The New Century Chamber Orchestra opened its season with a new concertmaster, violinist Daniel Hope. The match would rank a 97% on OkCupid, if the orchestra's profile had checked: handsome, passionate, artistic, good listener who is not afraid to take the lead. There is a warning flag regarding fear of commitment for a long term relationship: Hope's title is artistic partner, and he is not assuming the mantle of artistic director. That position is vacant and the orchestra is still scouring other potential matches. They're dating with Hope (lower case too as well), but it's not monogamous. Hope is still involved in previous relationships as music director of the Zurich Chamber Orchestra and associate artistic director of the Savannah Music Festival. Hope and the orchestra definitely have some lovely chemistry, which I observed on Sunday afternoon at the Bernie Osher JCC in San Rafael.
I knew of Hope, but read his profile, er, biographical notes in the program. He's no stranger to chamber music, having been part of the Beaux Arts trio for six years; he has played with most major orchestras, has commissioned over thirty works, and has personal relationships with quite an A-list of modern composers that includes Alfred Schnittke, Harrison Birtwistle, Sofia Gubaidulina, or György Kurtág. His recording of Max Richter's Vivaldi Recomposed has reached No. 1 in 22 countries and is, with 130,000 copies, one of the biggest recent classical hits. It is rather bittersweet praise, though, like being named employee of the month at Dairy Queen. Taylor Swift probably sells that many before breakfast. Hope's bio also mentions he has authored four best-selling books, with the Hasselhoff-ian qualifier: "published in Germany." He's a Brit, but he does live in Berlin.
The program in San Rafael (and in San Francisco and Berkeley earlier), in a charming auditorium with cabaret seating and friendly acoustics, bookended a world premiere commission of a violin concerto and a rare find, Orawa, by Wokciech Kilar, with two romantic evergreens. Kilar, who passed away in 2013, wrote the soundtrack for Bram Stoker's Dracula or The Pianist. He also wrote some concert music, including this rather enthralling piece. It opens with a minimalist aesthetic in the Philip Glass vein, and a slow propagation of short arpeggiated motifs. This builds up into a palimpsest of a folk dance recalling Béla Bartók. The two directions merged in an energetic rush and the orchestra gave it a potent forward momentum throughout. It's a great find.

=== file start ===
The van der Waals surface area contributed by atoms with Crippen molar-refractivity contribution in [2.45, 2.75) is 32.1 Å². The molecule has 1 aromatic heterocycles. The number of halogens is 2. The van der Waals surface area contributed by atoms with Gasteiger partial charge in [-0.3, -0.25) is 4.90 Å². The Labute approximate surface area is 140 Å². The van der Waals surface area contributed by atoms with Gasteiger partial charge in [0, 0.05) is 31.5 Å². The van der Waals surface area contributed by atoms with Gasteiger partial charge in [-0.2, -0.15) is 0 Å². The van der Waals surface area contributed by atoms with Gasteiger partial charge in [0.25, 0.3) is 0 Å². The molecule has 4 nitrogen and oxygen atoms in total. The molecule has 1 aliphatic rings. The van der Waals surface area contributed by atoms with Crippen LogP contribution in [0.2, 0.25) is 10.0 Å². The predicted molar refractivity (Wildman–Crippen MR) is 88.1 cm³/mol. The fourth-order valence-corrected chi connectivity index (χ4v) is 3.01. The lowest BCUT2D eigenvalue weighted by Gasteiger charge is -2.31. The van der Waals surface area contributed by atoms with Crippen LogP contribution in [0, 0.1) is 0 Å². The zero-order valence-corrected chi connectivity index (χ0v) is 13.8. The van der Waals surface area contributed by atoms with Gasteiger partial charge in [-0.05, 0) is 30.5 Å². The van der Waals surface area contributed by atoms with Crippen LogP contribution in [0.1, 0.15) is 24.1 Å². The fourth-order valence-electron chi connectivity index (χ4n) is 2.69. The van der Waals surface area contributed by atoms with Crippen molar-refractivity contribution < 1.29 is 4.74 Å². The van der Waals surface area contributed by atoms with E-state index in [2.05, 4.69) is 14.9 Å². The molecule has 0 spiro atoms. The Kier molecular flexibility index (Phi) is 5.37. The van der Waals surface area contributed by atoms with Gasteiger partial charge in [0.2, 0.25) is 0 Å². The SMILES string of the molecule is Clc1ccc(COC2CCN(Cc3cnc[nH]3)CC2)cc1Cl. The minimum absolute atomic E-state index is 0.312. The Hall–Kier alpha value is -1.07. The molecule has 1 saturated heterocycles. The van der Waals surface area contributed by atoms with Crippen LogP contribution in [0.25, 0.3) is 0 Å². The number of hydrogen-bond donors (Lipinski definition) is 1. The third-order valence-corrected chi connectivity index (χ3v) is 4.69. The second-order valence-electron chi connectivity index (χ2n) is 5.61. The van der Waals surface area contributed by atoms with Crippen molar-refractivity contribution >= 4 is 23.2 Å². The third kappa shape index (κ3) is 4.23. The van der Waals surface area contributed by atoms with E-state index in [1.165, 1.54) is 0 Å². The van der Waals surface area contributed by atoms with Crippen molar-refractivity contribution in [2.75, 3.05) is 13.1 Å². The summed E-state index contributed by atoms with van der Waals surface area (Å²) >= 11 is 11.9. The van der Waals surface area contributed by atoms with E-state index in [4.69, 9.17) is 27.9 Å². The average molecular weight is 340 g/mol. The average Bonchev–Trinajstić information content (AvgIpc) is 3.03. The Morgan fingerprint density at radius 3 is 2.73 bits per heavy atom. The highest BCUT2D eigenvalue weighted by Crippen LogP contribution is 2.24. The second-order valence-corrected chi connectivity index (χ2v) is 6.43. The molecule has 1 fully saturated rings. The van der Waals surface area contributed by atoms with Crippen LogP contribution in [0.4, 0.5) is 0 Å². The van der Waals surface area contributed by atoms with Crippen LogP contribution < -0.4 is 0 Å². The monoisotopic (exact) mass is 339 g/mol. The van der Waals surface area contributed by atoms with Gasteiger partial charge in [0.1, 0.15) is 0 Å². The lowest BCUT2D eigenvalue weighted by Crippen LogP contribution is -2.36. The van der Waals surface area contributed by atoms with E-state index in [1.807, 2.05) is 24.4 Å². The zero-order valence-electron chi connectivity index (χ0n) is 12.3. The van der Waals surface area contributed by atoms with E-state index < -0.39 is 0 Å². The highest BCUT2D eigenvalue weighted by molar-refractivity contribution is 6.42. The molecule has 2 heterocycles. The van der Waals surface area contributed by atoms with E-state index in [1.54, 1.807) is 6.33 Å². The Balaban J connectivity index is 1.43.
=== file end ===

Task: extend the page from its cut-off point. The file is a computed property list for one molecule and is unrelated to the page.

The world premiere of the violin concerto by Alan Fletcher catered to the strengths of the orchestra. They conjured watery ripple textures in the outside movements, enhanced with an eerie breathiness. The second movement, based upon an old Swiss chorale, ran through variations that showed the range of the string ensemble: lush strings in one, pinpoint pizzicato in another, the sound of an organ in the next, or vehemently hacking away in yet another. Hope led the proceedings as the soloist, with a rich and colorful tone and he even took a few bar with his back to us to beat the time for an orchestra which prides itself on being conductor-less. Didn't he get the memo? He probably did not need to anyway, as the musicians listen to each other quite carefully. Even when Hope had returned in the ranks of the small orchestra in the other pieces, they have an uncanny synchronization no matter how fiendish the piece or the tempo.
Mendelssohn's Octet had be re-arranged for 18 musicians, a twist that brought out the symphonic writing of the piece. Mostly, each part seemed to have been tripled and the double bass added its depth here and there. The opening movement's first theme ends in a quicksilver fluttery flourish, and the agility of Hope combined with the synchronicity of the band were admirable. Even in the tutti bits, Hope's sound resonated brightly, standing out effortlessly. The fleet footed scherzo evoked mischievous fairies, with some eerie vibrant colors. The concert ended with Tchaikovsky's Serenade for Strings, a rich and lush dessert. Its music is as expansive as the piece ahead of it on the program, Orawa, was concentric. I could not help but admire the balance of the sound in the orchestra and wonder how can they achieve such precision without an external third party to hear it from the outside. Some theme is echoed back and forth between section, each phrased with just the proper intensity. The orchestra impressed with its serene composure in the most complex parts, or by its mimetic adjustments in the expressive rubatos of the waltz of the second movement. It was quite a feat, even though they should know their way through the Serenade quite well by now, it is such a mainstay of the chamber orchestra repertoire.
As an encore, a version of "America the Beautiful" provided an urgent and melancholy commentary on today's need for brotherhood, so sweetly that our neighbor had tears in her eyes.